The emergence of Hefazat-e-Islam as a new organised force goes back to only a few months ago, on the back of recent detestable anti-Islamic rhetoric by some bloggers and the government’s dubious relationship with them; this apolitical religious group consists of teachers and students from the country’s religious schools; they came up with some demands from the government, among them a few debatable.
Political stalemate between the government and the opposition is continuing unabated since 2009 when Bangladeshi people put their trust in the current elected government after two years of military-backed unelected administration. Sadly, instead of a policy of working collaboratively with the opposition the current Awami League government resorted to a politics of retribution from day one. Since then the country has slid into further political violence and social division.
Bangladesh is prone to natural calamities, but in the last few months it has only seen man-made disasters, one after another. Rana Plaza disaster of such epic proportion would have humbled any rulers in any other country. But alas, the current Bangladeshi rulers are different!
The ruling party has a detrimental control over the print and electronic media networks. When it comes to Islamic opposition it has employed the same regurgitated argument that is often used by despots in some Muslim countries, that it is fighting ‘Islamists’ or fundamentalists – goodies fighting the baddies! Due to the post-9/11narrative, some international news channels including the BBC have failed to rise above lazy journalism in unearthing the truth behind Bangladesh’s self-destructive course in recent times.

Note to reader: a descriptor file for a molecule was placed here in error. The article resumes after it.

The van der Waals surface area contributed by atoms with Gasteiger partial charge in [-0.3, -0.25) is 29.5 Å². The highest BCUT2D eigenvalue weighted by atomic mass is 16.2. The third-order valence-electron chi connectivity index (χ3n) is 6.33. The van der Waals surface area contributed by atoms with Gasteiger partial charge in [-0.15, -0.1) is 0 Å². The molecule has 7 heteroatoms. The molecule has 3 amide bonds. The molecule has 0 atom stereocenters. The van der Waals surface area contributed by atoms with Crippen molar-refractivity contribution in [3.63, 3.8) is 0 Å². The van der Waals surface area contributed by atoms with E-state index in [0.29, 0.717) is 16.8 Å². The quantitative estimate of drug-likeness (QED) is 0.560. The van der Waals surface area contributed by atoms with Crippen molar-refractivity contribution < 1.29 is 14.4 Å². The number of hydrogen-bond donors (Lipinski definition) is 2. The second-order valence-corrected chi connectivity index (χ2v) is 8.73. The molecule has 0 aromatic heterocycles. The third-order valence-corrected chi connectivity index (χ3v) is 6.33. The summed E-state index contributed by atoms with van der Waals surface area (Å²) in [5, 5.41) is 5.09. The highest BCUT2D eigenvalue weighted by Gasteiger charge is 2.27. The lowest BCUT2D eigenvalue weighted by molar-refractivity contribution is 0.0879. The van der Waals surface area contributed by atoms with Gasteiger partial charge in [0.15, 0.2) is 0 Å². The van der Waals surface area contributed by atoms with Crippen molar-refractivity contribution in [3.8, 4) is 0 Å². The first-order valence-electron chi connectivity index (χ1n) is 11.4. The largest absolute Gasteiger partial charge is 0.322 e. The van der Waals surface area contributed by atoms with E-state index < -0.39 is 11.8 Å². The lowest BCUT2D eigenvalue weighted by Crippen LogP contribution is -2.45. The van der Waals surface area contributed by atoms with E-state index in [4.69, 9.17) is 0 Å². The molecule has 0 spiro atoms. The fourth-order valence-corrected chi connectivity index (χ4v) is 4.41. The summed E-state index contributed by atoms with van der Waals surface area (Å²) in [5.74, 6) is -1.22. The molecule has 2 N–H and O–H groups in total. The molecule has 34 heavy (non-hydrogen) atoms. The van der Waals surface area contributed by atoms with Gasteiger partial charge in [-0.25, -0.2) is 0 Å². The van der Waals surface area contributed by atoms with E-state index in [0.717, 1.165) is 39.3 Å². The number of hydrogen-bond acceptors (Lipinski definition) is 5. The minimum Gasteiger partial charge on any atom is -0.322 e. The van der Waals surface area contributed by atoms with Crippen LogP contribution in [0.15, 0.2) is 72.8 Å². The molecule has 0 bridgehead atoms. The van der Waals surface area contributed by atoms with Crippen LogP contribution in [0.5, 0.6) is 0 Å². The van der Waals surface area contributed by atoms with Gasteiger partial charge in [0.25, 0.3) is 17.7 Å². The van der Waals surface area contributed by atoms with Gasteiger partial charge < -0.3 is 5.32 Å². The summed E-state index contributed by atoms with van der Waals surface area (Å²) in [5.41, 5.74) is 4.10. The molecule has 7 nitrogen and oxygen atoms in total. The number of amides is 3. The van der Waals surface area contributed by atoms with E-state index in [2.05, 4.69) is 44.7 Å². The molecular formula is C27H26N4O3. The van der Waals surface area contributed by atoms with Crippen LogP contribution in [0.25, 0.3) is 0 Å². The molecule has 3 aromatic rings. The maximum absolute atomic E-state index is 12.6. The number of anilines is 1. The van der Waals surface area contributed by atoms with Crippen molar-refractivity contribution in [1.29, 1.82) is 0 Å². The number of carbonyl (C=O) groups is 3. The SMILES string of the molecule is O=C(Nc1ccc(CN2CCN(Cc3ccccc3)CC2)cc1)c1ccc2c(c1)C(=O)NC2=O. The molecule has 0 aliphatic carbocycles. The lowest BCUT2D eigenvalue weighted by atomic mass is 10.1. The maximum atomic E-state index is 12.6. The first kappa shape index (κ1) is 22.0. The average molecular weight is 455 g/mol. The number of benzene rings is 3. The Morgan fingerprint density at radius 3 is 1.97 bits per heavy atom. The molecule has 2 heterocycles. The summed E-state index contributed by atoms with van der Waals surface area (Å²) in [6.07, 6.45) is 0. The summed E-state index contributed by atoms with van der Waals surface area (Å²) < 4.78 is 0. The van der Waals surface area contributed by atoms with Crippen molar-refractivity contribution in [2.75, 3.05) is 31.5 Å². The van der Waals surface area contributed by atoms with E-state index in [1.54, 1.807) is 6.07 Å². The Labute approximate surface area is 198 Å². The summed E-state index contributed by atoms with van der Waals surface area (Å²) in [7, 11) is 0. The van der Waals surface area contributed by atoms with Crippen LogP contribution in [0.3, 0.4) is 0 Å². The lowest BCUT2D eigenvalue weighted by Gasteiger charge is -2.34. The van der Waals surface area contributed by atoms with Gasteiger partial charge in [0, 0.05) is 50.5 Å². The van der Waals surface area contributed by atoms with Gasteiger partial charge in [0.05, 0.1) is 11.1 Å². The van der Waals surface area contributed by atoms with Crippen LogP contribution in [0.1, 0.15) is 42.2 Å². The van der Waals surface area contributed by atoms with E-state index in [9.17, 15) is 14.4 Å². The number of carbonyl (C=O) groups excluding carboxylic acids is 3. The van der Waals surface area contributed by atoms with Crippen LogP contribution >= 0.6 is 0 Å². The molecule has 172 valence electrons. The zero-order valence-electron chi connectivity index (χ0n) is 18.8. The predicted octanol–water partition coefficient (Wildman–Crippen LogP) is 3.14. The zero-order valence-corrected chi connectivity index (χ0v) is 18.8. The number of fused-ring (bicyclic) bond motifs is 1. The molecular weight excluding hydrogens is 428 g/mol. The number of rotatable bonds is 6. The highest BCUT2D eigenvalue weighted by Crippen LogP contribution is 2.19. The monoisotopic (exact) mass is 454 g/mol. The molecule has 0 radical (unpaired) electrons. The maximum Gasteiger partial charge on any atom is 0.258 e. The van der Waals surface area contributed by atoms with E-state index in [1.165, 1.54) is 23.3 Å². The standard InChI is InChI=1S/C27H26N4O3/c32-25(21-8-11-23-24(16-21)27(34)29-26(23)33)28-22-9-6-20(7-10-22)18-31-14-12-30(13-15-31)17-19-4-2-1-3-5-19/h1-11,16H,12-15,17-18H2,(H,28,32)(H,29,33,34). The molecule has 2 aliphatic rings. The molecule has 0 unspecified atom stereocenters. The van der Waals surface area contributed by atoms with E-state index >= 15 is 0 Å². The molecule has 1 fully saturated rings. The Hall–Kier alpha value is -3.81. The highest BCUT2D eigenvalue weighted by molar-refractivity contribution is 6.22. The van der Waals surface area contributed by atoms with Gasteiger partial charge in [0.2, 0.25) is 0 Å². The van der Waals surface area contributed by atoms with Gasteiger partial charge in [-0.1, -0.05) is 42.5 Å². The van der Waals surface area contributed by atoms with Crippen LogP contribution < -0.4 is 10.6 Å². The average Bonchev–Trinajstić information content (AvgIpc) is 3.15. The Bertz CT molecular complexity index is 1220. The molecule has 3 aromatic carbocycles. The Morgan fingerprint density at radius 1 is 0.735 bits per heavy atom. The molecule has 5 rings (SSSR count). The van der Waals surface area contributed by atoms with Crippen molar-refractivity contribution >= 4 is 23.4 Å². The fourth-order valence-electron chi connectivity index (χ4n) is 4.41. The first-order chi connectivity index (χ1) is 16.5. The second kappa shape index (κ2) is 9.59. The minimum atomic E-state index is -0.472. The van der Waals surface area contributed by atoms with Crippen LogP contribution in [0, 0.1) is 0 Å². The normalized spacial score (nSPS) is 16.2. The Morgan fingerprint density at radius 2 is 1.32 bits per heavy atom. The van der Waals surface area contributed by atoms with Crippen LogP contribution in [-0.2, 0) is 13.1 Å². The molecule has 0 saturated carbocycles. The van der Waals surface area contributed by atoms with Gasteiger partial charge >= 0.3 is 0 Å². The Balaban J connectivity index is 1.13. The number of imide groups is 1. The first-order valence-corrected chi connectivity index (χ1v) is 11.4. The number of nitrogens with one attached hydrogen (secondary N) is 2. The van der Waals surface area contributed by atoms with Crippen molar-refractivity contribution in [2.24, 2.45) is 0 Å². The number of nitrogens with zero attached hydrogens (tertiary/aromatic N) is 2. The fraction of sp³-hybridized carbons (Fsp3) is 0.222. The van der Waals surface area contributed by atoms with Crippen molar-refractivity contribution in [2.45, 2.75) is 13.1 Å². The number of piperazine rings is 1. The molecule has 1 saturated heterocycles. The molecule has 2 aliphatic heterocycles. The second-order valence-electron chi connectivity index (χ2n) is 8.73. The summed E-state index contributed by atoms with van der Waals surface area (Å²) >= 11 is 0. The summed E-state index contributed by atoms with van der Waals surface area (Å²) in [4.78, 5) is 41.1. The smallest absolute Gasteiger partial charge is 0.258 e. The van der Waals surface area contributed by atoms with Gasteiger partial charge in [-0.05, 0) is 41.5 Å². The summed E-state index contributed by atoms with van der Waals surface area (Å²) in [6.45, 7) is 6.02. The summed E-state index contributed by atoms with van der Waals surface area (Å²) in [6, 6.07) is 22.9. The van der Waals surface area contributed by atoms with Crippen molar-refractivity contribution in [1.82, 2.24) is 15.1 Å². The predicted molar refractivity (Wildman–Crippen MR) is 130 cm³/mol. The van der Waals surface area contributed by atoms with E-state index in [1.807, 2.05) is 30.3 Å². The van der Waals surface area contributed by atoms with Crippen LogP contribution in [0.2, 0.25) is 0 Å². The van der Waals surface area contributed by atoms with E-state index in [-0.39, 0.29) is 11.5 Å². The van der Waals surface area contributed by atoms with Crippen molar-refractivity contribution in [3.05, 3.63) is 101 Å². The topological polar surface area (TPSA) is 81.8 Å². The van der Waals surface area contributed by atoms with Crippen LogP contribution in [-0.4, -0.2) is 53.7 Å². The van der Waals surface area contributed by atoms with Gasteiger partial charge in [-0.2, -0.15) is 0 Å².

It is instructive to note, in Bangladesh, politics and religion is mixed up. Even the supposedly secular Awami League is involved with politics of religion; it had dallied with Islamic groups in the past and is doing so even today; in 2006 it struck an electoral deal with another ultra-orthodox religious party. Its close relationship with its now arch-enemy, Jamaat-e-Islami, in the 1980’s and 1990’s is still in people’s memory. Hefazat’s 13-point demands needed debate, not bullets; their protestors deserved the right to life, not mid-night massacre by 10,000 armed men!
Bangladesh has been known as a land of religious moderation and the Bangladeshi diaspora abroad are also generally recognised as such. About half a million British Bangladeshis in the UK are perplexed and troubled with the recent events back in Bangladesh. On behalf of many of them, the Muslim Council of Britain has urged the Foreign & Commonwealth Office recently to find the truth behind the 6th May massacre in Dhaka.
Cracks in Bangladesh’s state system
The world’s micro-finance guru and practitioner, Bangladesh’s Nobel Laureate Prof Muhammad Yunus, recently made an intuitive comment on the state of Bangladesh itself, “The collapse of the building is just a precursor to the imminent collapse of all our state institutions… If we don’t face up to the cracks in our state systems, then we as a nation will get lost in the debris of the collapse. … We will have to find ways to fix the institutions to protect them from complete collapse.”
Article source: Huffington Post
Image source: Dhaka Tribune